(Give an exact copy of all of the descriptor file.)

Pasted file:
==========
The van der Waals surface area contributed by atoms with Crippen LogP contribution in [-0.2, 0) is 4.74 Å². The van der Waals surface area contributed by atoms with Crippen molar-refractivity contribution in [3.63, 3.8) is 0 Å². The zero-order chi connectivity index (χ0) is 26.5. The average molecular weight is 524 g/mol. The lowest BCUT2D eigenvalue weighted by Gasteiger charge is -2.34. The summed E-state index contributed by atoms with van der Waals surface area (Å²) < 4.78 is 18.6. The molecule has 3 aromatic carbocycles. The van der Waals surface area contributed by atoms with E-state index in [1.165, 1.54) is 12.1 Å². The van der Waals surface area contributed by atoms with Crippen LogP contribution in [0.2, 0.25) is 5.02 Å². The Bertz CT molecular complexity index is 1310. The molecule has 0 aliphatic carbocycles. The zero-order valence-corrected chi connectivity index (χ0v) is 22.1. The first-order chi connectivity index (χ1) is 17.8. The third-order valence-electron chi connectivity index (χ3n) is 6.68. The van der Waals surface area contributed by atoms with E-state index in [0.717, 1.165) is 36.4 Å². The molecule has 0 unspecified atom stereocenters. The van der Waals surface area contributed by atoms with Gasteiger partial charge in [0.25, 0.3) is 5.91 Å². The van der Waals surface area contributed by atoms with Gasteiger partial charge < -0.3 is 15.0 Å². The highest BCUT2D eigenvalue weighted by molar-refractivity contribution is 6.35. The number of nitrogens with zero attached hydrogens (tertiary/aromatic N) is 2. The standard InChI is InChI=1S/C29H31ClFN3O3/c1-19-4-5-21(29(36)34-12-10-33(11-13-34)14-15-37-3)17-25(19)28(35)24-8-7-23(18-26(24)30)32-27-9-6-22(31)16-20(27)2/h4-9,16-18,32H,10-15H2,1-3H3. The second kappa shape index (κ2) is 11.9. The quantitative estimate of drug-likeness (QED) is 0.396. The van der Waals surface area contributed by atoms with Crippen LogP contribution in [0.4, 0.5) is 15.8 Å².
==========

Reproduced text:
The van der Waals surface area contributed by atoms with Crippen LogP contribution in [-0.2, 0) is 4.74 Å². The van der Waals surface area contributed by atoms with Crippen molar-refractivity contribution in [3.63, 3.8) is 0 Å². The zero-order chi connectivity index (χ0) is 26.5. The average molecular weight is 524 g/mol. The lowest BCUT2D eigenvalue weighted by Gasteiger charge is -2.34. The summed E-state index contributed by atoms with van der Waals surface area (Å²) < 4.78 is 18.6. The molecule has 3 aromatic carbocycles. The van der Waals surface area contributed by atoms with E-state index in [1.165, 1.54) is 12.1 Å². The van der Waals surface area contributed by atoms with Crippen LogP contribution in [0.2, 0.25) is 5.02 Å². The Bertz CT molecular complexity index is 1310. The molecule has 0 aliphatic carbocycles. The zero-order valence-corrected chi connectivity index (χ0v) is 22.1. The first-order chi connectivity index (χ1) is 17.8. The third-order valence-electron chi connectivity index (χ3n) is 6.68. The van der Waals surface area contributed by atoms with E-state index in [0.717, 1.165) is 36.4 Å². The molecule has 0 unspecified atom stereocenters. The van der Waals surface area contributed by atoms with Gasteiger partial charge in [0.25, 0.3) is 5.91 Å². The van der Waals surface area contributed by atoms with Gasteiger partial charge < -0.3 is 15.0 Å². The highest BCUT2D eigenvalue weighted by molar-refractivity contribution is 6.35. The number of nitrogens with zero attached hydrogens (tertiary/aromatic N) is 2. The standard InChI is InChI=1S/C29H31ClFN3O3/c1-19-4-5-21(29(36)34-12-10-33(11-13-34)14-15-37-3)17-25(19)28(35)24-8-7-23(18-26(24)30)32-27-9-6-22(31)16-20(27)2/h4-9,16-18,32H,10-15H2,1-3H3. The second kappa shape index (κ2) is 11.9. The quantitative estimate of drug-likeness (QED) is 0.396. The van der Waals surface area contributed by atoms with Crippen LogP contribution in [0.4, 0.5) is 15.8 Å².